The Living Wage and language use

Of course there’s an extra twist to this story, Osborne’s Living Wage rabbit was announced as the counterbalance to social security cuts. Pay, it is claimed, really can be the route out of poverty, trumping the argument made above that you can’t remove benefit payments when there are only insecure, poorly paying jobs available.

On its own terms it is difficult to see how this policy succeeds: the ‘Living Wage’ of £7.20 proposed by Osborne is below the £7.85 currently set by the Living Wage Foundation, and well below its £9.15 figure for London. This gap goes unjustified. The Living Wage Foundation calculates its figures according to need, by accounting for rises in living costs and factoring in the cost of what the public believes is needed for a minimum acceptable standard of living. There appears to be no move to change the remit of the Low Pay Commission (which will be responsible for setting the new Living Wage) so that it calculates the amount based on need and not what it understands the market can take. All that has happened is a rebadging of the minimum wage for the over 25s. Furthermore it has been shown already that the group benefiting from the Living Wage does not map cleanly onto those losing out from tax credit cuts.

But there’s a more fundamental point here – that both the ‘real’ and ‘new’ living wage are inadequate in truly meeting need. The ‘real’ Living Wage looks at different types of households with different needs, and then comes up with a figure based on the average wage needed by these different household types. That is to say, households with particularly costly needs, for example because they have a large family, or disability in the family, or expensive housing costs, will not be able to afford a minimum acceptable standard of living if paid the Living Wage. The ‘new’ living wage doesn’t appear to even try to account for these sorts of factors. Wages cannot act as a guarantee out of poverty.

So why on earth call it a Living Wage if it doesn’t follow the approach of the original Living Wage, and is unlikely to guarantee its recipients enough to live on? By appropriating the terminology of the Living Wage Foundation, the government can begin to dominate, and control, the debate around what a decent level of pay is. It might be a bit of a stretch, but Living Wage also prompts thoughts of ‘living to work’ and not ‘working to live’: A ‘Living Wage’ sums up the idea that increasingly one’s identity is intertwined with, or contingent upon, one’s status as an economically active individual.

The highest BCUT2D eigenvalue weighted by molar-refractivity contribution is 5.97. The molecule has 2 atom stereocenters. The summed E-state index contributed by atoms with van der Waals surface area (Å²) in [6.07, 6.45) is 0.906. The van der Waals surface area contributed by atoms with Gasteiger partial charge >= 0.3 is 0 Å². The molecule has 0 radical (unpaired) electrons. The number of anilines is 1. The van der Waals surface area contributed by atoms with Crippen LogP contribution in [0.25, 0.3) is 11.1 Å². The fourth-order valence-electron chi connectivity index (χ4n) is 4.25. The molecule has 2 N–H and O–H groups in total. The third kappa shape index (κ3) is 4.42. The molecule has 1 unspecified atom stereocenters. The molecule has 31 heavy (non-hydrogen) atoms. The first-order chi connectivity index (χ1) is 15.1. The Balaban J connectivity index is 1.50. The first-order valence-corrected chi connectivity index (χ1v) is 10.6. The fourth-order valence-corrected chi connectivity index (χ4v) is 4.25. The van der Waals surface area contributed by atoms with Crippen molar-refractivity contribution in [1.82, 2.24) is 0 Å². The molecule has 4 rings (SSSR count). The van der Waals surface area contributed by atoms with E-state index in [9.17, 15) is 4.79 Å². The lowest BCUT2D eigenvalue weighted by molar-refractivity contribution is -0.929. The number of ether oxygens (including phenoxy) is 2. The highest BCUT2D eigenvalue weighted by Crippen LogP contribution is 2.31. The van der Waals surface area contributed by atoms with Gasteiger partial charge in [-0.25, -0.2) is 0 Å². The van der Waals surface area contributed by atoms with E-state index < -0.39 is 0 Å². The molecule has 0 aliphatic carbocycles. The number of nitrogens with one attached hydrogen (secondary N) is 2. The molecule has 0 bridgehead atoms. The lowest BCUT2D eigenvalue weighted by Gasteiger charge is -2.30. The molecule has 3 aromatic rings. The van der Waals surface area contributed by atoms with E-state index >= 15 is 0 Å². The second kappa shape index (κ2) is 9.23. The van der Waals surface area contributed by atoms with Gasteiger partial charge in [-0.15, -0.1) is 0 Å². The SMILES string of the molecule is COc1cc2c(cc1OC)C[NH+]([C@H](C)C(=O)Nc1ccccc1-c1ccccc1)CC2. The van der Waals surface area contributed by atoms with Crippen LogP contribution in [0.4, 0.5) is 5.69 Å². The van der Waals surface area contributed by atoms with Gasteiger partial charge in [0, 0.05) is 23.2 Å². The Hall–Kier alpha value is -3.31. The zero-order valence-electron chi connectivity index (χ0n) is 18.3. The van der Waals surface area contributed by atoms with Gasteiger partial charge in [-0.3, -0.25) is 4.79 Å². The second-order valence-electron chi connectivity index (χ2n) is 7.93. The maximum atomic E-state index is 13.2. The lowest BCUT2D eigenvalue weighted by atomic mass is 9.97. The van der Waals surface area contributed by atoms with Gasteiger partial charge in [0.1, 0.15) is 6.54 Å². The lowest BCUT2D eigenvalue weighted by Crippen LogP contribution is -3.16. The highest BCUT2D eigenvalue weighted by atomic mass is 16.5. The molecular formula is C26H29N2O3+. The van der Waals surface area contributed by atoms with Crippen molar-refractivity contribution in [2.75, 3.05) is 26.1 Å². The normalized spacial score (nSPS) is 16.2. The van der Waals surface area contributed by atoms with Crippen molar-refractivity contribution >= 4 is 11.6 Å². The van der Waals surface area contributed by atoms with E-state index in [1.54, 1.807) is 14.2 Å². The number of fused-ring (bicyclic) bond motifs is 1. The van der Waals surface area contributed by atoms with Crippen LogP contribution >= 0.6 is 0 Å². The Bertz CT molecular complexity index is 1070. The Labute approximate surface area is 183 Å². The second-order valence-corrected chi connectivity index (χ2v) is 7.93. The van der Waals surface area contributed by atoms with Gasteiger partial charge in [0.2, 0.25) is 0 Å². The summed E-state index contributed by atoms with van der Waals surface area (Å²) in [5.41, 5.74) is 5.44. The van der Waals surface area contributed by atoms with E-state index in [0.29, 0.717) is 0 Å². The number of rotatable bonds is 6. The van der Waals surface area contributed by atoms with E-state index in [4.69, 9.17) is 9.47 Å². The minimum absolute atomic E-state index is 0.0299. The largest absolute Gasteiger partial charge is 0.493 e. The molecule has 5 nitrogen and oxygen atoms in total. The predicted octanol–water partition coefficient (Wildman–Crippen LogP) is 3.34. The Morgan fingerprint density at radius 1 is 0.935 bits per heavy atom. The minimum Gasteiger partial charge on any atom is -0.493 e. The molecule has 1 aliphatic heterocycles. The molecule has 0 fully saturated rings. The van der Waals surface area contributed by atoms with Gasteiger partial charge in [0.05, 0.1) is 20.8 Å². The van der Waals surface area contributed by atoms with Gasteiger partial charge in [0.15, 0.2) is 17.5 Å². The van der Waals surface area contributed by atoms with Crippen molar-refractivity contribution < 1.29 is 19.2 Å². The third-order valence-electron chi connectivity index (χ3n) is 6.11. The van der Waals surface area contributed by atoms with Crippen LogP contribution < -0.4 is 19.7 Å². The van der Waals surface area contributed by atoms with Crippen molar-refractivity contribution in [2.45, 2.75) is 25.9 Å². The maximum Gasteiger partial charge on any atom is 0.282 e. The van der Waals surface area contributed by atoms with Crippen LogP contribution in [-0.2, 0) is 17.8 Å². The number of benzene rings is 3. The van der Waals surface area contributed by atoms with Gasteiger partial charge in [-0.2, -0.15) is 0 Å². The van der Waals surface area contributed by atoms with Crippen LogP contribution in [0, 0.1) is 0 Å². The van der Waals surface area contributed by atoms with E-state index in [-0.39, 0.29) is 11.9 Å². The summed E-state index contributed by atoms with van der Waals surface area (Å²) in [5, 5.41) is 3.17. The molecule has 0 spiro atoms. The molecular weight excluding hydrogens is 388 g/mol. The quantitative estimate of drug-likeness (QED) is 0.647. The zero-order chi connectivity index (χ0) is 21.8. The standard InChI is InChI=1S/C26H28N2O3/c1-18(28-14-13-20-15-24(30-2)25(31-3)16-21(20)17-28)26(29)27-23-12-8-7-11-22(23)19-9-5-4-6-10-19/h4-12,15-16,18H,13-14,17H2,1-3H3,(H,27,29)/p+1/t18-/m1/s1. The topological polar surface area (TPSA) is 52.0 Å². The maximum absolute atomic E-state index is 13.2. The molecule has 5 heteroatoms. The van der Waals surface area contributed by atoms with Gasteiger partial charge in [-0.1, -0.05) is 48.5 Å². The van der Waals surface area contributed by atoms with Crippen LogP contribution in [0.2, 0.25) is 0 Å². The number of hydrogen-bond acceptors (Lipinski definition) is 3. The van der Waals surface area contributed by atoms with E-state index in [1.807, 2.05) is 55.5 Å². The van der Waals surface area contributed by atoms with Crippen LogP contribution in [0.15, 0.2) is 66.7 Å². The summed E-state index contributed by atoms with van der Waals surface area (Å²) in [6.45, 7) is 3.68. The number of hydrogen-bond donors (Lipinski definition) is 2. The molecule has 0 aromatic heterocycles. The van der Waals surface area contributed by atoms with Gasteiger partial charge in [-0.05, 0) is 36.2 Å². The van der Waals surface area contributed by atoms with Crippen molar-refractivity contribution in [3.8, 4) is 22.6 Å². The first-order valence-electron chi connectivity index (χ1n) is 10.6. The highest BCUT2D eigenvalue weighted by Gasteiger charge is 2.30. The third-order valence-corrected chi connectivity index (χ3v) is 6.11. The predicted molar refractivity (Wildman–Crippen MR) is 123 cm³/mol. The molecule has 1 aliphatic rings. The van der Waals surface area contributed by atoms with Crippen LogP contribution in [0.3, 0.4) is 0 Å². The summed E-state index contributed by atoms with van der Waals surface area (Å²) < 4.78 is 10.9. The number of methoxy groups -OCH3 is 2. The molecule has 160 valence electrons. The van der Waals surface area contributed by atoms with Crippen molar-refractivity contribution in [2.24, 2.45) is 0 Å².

Invisible children

Finally to the plans to restrict new social security claims from April 2017 to the first two children (which will also apply to existing claims where there is a new birth after April 2017). This was the most powerful message that the family lives of low income households should not be protected, but instead regulated. The premise for this policy is that ‘most families’ make a careful decision about how many children to have based on the resources available to them, the suggestion being that money available to social security recipients causes them to have more children.

There was a very similar policy introduced in some American states called the ‘family cap’ in the late 1990s, which restricted further welfare assistance to families after the birth of another child. The evidence is mixed, but tends to show that there is no effect, or a weak effect, on reducing birth rates. It seems likely (and intuitive) that women don’t make decisions to have children based on purely monetary calculations. As a welfare director in Georgia, USA put it, when talking about the family cap – “[a]nyone who thinks that a woman goes through nine months of pregnancy, the pain of childbirth and 18 years of rearing a child for $45 more a month . . . has got to be a man.”